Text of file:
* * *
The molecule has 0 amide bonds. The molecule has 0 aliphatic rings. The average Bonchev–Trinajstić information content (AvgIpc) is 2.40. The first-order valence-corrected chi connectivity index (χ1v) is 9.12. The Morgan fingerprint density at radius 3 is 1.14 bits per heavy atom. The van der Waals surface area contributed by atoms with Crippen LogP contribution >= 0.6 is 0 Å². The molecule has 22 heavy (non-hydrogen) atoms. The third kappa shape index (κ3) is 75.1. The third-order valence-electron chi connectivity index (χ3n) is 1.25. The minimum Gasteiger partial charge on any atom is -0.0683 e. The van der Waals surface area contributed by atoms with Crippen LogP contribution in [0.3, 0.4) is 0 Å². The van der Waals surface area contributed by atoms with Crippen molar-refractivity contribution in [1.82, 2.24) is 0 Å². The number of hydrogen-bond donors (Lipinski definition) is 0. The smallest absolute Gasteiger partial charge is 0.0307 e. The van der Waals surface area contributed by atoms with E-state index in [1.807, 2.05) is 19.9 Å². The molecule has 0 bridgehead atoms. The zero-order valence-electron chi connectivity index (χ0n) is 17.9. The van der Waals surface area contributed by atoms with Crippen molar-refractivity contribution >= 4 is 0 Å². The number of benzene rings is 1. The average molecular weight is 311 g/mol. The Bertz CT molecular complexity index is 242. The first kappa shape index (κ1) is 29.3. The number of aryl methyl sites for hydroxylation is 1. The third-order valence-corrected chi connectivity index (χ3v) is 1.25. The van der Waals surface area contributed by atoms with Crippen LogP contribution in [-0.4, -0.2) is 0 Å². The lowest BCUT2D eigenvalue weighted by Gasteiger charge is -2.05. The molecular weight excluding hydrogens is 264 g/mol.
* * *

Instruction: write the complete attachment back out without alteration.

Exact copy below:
The molecule has 0 amide bonds. The molecule has 0 aliphatic rings. The average Bonchev–Trinajstić information content (AvgIpc) is 2.40. The first-order valence-corrected chi connectivity index (χ1v) is 9.12. The Morgan fingerprint density at radius 3 is 1.14 bits per heavy atom. The van der Waals surface area contributed by atoms with Crippen LogP contribution >= 0.6 is 0 Å². The molecule has 22 heavy (non-hydrogen) atoms. The third kappa shape index (κ3) is 75.1. The third-order valence-electron chi connectivity index (χ3n) is 1.25. The minimum Gasteiger partial charge on any atom is -0.0683 e. The van der Waals surface area contributed by atoms with Crippen LogP contribution in [0.3, 0.4) is 0 Å². The van der Waals surface area contributed by atoms with Crippen molar-refractivity contribution in [1.82, 2.24) is 0 Å². The number of hydrogen-bond donors (Lipinski definition) is 0. The smallest absolute Gasteiger partial charge is 0.0307 e. The van der Waals surface area contributed by atoms with E-state index in [1.807, 2.05) is 19.9 Å². The molecule has 0 bridgehead atoms. The zero-order valence-electron chi connectivity index (χ0n) is 17.9. The van der Waals surface area contributed by atoms with Crippen molar-refractivity contribution >= 4 is 0 Å². The number of benzene rings is 1. The average molecular weight is 311 g/mol. The Bertz CT molecular complexity index is 242. The first kappa shape index (κ1) is 29.3. The number of aryl methyl sites for hydroxylation is 1. The third-order valence-corrected chi connectivity index (χ3v) is 1.25. The van der Waals surface area contributed by atoms with Crippen LogP contribution in [-0.4, -0.2) is 0 Å². The lowest BCUT2D eigenvalue weighted by Gasteiger charge is -2.05. The molecular weight excluding hydrogens is 264 g/mol.